As a teacher at Taft High School, I was naturally attracted to "The Other Class of '87" (View, June 18). The article consisted only of the autobiographies of school dropouts, with no opportunity for the school district to provide a different perspective. Two of the autobiographies were of particular interest to me, those of Dave Dockter and Juan Ramirez.
After the spring semester started, Taft High created a special auxiliary class to assist students in fulfilling the state graduation requirements in government and economics. I volunteered to teach this class. On my computerized roster were the names of Dave Dockter and Juan Ramirez. Ramirez showed up once and never returned; Dockter never showed up at all. Regardless of what they had to say about the school system and how it failed to meet their needs, my classroom door was open and I was ready to help them. All they had to do was offer something of themselves. They chose not to do so.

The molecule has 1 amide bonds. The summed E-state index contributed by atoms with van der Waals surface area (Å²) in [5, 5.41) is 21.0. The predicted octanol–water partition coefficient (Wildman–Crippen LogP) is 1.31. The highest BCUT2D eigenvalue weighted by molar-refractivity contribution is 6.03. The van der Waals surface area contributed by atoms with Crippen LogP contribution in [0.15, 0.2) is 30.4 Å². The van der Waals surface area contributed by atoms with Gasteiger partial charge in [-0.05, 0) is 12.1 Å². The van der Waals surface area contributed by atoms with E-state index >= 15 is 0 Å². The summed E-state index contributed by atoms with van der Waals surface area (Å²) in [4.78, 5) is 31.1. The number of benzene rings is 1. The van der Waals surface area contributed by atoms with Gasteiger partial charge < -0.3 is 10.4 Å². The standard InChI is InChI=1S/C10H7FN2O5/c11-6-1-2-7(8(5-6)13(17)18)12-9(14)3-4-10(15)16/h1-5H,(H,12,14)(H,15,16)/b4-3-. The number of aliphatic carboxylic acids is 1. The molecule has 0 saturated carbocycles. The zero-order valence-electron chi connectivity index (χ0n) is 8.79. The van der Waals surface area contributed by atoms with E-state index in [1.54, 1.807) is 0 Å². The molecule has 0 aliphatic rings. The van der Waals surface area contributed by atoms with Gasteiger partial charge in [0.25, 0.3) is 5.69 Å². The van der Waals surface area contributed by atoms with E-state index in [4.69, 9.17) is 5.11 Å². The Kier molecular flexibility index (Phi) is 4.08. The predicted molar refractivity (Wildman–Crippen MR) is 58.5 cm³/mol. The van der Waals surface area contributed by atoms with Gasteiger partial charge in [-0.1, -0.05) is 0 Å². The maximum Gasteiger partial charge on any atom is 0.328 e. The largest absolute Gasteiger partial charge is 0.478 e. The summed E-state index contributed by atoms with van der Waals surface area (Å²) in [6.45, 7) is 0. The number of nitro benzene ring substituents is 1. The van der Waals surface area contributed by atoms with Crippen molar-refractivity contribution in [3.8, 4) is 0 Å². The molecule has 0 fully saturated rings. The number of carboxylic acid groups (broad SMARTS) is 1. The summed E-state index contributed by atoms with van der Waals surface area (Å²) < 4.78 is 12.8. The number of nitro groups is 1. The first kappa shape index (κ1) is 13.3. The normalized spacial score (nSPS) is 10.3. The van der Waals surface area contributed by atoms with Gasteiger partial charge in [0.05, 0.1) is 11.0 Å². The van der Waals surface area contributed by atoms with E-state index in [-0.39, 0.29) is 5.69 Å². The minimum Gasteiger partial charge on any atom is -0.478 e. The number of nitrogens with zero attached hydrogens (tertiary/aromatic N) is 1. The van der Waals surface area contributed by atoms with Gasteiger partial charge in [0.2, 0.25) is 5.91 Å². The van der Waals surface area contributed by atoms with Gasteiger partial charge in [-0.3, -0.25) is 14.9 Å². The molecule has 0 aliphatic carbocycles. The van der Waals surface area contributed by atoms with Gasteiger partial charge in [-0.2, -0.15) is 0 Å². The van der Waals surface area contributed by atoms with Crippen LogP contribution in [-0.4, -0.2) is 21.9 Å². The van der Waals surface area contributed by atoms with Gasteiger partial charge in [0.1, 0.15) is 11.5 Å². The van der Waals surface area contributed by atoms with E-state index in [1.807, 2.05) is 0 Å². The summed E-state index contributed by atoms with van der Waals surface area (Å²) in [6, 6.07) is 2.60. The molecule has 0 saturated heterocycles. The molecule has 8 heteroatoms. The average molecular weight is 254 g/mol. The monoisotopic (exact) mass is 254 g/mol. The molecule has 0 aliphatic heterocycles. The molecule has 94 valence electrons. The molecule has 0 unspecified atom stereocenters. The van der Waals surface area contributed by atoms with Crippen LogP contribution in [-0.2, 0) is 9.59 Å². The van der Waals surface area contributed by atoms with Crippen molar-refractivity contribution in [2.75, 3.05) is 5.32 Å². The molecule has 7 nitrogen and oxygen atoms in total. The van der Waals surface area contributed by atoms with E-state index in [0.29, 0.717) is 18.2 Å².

I wish these young people all the best for their future, but their decision was made on their own, and school and its complexities seem only to have been a part of their problems. Schools today are expected to deal with drug problems, parental neglect, anti-intellectual apathy and transients, as well as provide a learning environment for everything from algebra to auto shop. In return the schools are vandalized, criticized and under-funded. Education is not only for the teachers and the students. It is a commitment that requires everyone's participation and support--parents, businesses, government leaders who don't use it for a political football--because, without the support of society, young people such as those in your article will continue to tell dismal stories of failure and disappointment at a point in their lives when they should be full of promise and expectation.
Hoffman teaches social studies at Taft High School.